Why John Candy Took Home Less Than $500 For His Home Alone Cameo

When it comes to the business of show, movies are a gamble — there are too many variables to know for sure whether a film will be a money-making success or not. That's a big reason why the current cinematic landscape is filled with movies based on IP, as they're the closest thing investors and major studios can come to having an assured financial return. Most films, even those made by well-known filmmakers, need to have a bit of luck if they hope to become a success.

Actor John Candy was all too aware of that uncertainty, which is why he chose to play it safe when agreeing to appear in John Hughes' production of "Home Alone" in 1990. Candy was far from the first actor to choose a guaranteed paycheck over the potential to earn a portion of a film's profits, but he unfortunately became one of the most regretful and bitter to have done so. "Home Alone" didn't just become a success, it became a mega-hit, spawning several sequels and launching young Macaulay Culkin into stardom. While his fellow actors hit paydirt, Candy's take-home for appearing in the film was a mere $414. Though it was mostly his own fault, the low payment caused a rift between the actor and his collaborator friend Hughes, one which sadly did not get repaired before Candy's untimely death just a few years later.

'You know, it's Christmas time'

At the time "Home Alone" was made, Candy and Hughes had been colleagues for just under a decade. The two first collaborated on 1983's "National Lampoon's Vacation," a film (seen above) directed by Candy's "SCTV" friend Harold Ramis and written by Hughes. After Hughes began to direct successful films, in addition to writing them, Candy rejoined the filmmaker for 1987's "Planes, Trains, and Automobiles," Hughes' first film as a director to feature adult protagonists. It was a watershed movie for both men, and the two collaborated further on films like "The Great Outdoors" and "Uncle Buck."

It was on "Uncle Buck" that Candy and Hughes met the precocious Culkin, who was then just nine years old. Hughes was so taken with the child actor that he decided to write a movie built around the boy's youthful rapscallion energy, and thus "Home Alone" was born. Given that Candy was the star of "Uncle Buck" and that a subplot of "Home Alone" had a few similarities to "Planes, Trains and Automobiles," it seemed natural to involve the actor.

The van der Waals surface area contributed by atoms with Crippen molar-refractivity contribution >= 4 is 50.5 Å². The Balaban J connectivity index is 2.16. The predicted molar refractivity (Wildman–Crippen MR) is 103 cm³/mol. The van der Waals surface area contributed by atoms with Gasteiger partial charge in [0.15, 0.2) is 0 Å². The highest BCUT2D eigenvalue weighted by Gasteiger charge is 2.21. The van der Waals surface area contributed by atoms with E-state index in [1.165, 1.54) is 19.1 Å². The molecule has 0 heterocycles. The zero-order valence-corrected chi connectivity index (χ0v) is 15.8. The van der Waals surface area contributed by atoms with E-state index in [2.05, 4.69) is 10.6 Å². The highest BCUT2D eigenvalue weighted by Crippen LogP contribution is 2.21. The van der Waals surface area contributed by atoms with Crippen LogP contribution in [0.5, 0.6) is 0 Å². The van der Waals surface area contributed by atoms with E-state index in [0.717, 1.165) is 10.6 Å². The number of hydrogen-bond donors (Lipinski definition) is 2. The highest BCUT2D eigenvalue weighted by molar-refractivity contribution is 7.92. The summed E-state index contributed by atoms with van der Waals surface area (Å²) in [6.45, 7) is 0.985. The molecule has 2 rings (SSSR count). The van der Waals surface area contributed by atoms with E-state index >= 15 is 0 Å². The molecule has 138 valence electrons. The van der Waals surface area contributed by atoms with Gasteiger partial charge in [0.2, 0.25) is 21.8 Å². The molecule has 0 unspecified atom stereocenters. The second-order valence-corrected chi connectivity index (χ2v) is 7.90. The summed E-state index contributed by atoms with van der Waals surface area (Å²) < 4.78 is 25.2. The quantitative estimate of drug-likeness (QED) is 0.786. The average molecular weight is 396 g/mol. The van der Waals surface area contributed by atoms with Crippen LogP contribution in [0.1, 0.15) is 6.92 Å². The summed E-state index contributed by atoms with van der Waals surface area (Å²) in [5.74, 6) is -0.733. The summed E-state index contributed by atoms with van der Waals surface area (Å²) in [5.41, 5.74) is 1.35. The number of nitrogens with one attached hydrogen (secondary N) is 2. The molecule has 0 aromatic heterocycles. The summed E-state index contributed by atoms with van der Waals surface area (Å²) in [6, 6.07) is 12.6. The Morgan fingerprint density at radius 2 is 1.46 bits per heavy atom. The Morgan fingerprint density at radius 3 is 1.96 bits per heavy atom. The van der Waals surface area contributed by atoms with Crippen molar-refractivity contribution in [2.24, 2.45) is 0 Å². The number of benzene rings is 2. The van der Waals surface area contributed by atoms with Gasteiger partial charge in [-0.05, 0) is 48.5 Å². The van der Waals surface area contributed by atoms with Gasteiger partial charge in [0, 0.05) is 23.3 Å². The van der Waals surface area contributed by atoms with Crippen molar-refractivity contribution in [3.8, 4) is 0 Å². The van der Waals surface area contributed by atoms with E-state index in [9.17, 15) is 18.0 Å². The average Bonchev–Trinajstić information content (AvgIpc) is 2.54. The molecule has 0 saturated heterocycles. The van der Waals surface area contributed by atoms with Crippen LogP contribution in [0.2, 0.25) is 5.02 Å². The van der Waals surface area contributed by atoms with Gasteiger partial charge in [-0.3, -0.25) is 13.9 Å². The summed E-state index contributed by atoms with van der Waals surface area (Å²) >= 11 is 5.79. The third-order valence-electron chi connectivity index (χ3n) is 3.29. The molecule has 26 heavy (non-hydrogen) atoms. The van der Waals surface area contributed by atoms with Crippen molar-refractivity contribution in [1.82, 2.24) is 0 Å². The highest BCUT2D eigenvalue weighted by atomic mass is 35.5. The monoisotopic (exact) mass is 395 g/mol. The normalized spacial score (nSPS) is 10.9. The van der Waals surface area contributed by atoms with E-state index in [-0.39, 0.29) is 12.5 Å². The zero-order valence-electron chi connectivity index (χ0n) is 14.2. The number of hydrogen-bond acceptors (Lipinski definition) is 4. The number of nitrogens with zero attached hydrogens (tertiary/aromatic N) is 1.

When Hughes approached Candy with the gig, he made the suggestion that the actor should take a slice of the movie's ultimate profits. Yet Candy was both generous — turning down Hughes' offer by way of saying it was a favor for a friend — and cautious. Strange as it may sound, "Home Alone" was far from a sure thing. It was a holiday family comedy that combined heartfelt sentimentality with sitcom-style kiddie antics and a surprisingly violent third act full of slapstick, when Kevin (Culkin) fends off the burglars attempting to rob his home. While Hughes was certainly an established success, the movie wasn't a teen or adult comedy as he'd made before, and the director was an unknown protegé of his named Chris Columbus, who would go on to direct the first two "Harry Potter" movies.

For all these reasons, Candy didn't feel like rolling the dice on the movie's potentially being a hit. Yet he happily showed up for the "concentrated 22-hour stint" of filming that his cameo role required, ad-libbing some of the movie's best jokes and livening up a subplot with his colorful character of Gus Polinski, "polka king of the midwest."

'You're beating yourself up there, ya know...these things happen'

"Home Alone" ended up grossing $476 million off an $18 million budget, meaning that if Candy had taken Hughes' suggested deal, he would've made far more than just a couple hundred bucks. While Candy understood his responsibility for the missed opportunity and didn't appear to blame Hughes, he certainly had some bitterness due to the situation and studio 20th Century-Fox. As Columbus recalled, "There was certainly a little resentment on John's part," and when the actor and Columbus reunited for the Hughes-scripted "Only the Lonely," the filmmaker explained, "There were a couple times on set when he would make a cutting remark about Fox and what he was paid." Clearly, Candy was hoping the studio would recognize the actor's generosity and make some additional compensation after the fact, but it was not to be.

The other saving grace Candy expected was a continued working relationship with Hughes, but that sadly also wasn't to be, which resulted in a bigger loss than a small paycheck. After "Only the Lonely" and "Career Opportunities" in 1991, Candy never worked on a Hughes script or production again.

There were allegedly some initial talks about his returning as Gus in 1992's "Home Alone 2: Lost in New York," but "terms couldn't be agreed," and another Hughes project entitled "Dutch" ended up being made without Candy as initially planned. Even worse, according to Martin Knelman's book "Laughing on the Outside: The Life of John Candy," Hughes and Candy stopped speaking after '92, and Candy passed away soon after in March of 1994. Candy's passing was a major factor in Hughes becoming disillusioned with the film industry, causing the filmmaker to retire about a decade before his own death in 2009.

While the "Home Alone" experience didn't work out well for Candy's bank account or his relationship with Hughes, it at least resulted in an all-time classic that's revisited every holiday season. As Gus Polinski himself says as he attempts to console Kate McCallister (Catherine O'Hara), "These things happen."